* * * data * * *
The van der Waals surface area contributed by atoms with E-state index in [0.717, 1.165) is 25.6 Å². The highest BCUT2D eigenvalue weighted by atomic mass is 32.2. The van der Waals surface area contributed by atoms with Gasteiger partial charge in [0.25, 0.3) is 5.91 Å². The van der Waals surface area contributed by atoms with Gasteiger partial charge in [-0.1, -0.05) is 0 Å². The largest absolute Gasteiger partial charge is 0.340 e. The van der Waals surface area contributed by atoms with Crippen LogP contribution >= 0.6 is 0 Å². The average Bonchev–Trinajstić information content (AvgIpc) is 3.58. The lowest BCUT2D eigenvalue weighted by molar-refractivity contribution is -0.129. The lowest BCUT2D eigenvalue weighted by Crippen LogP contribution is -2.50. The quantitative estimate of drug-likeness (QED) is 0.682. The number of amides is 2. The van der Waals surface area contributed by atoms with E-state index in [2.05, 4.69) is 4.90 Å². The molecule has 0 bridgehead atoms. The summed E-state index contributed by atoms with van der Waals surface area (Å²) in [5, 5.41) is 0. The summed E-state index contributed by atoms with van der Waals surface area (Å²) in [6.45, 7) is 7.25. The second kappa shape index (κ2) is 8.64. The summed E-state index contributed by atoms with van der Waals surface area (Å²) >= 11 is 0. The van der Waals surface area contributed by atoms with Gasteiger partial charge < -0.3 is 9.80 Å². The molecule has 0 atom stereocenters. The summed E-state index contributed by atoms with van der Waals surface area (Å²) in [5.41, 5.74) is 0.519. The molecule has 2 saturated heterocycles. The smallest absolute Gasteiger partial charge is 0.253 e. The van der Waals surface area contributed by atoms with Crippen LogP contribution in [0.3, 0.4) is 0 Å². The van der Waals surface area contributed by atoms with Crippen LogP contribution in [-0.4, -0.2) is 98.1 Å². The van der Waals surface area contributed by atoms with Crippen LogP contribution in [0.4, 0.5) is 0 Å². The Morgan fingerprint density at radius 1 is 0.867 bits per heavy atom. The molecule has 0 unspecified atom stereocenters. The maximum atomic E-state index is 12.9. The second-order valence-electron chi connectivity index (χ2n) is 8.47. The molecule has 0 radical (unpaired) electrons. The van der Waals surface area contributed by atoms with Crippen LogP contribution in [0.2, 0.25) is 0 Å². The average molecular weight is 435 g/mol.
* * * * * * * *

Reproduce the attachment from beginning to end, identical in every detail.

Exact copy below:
The van der Waals surface area contributed by atoms with E-state index in [0.717, 1.165) is 25.6 Å². The highest BCUT2D eigenvalue weighted by atomic mass is 32.2. The van der Waals surface area contributed by atoms with Gasteiger partial charge in [0.25, 0.3) is 5.91 Å². The van der Waals surface area contributed by atoms with Gasteiger partial charge in [-0.1, -0.05) is 0 Å². The largest absolute Gasteiger partial charge is 0.340 e. The van der Waals surface area contributed by atoms with Crippen LogP contribution >= 0.6 is 0 Å². The average Bonchev–Trinajstić information content (AvgIpc) is 3.58. The lowest BCUT2D eigenvalue weighted by molar-refractivity contribution is -0.129. The lowest BCUT2D eigenvalue weighted by Crippen LogP contribution is -2.50. The quantitative estimate of drug-likeness (QED) is 0.682. The number of amides is 2. The van der Waals surface area contributed by atoms with E-state index in [2.05, 4.69) is 4.90 Å². The molecule has 0 bridgehead atoms. The summed E-state index contributed by atoms with van der Waals surface area (Å²) in [5, 5.41) is 0. The summed E-state index contributed by atoms with van der Waals surface area (Å²) in [6.45, 7) is 7.25. The second kappa shape index (κ2) is 8.64. The summed E-state index contributed by atoms with van der Waals surface area (Å²) >= 11 is 0. The van der Waals surface area contributed by atoms with Gasteiger partial charge < -0.3 is 9.80 Å². The molecule has 0 atom stereocenters. The summed E-state index contributed by atoms with van der Waals surface area (Å²) in [5.41, 5.74) is 0.519. The molecule has 2 saturated heterocycles. The smallest absolute Gasteiger partial charge is 0.253 e. The van der Waals surface area contributed by atoms with Crippen LogP contribution in [0.3, 0.4) is 0 Å². The van der Waals surface area contributed by atoms with Crippen LogP contribution in [-0.4, -0.2) is 98.1 Å². The van der Waals surface area contributed by atoms with Crippen LogP contribution in [0.4, 0.5) is 0 Å². The Morgan fingerprint density at radius 1 is 0.867 bits per heavy atom. The molecule has 0 unspecified atom stereocenters. The maximum atomic E-state index is 12.9. The second-order valence-electron chi connectivity index (χ2n) is 8.47. The molecule has 0 radical (unpaired) electrons. The van der Waals surface area contributed by atoms with Crippen LogP contribution in [0.2, 0.25) is 0 Å². The average molecular weight is 435 g/mol.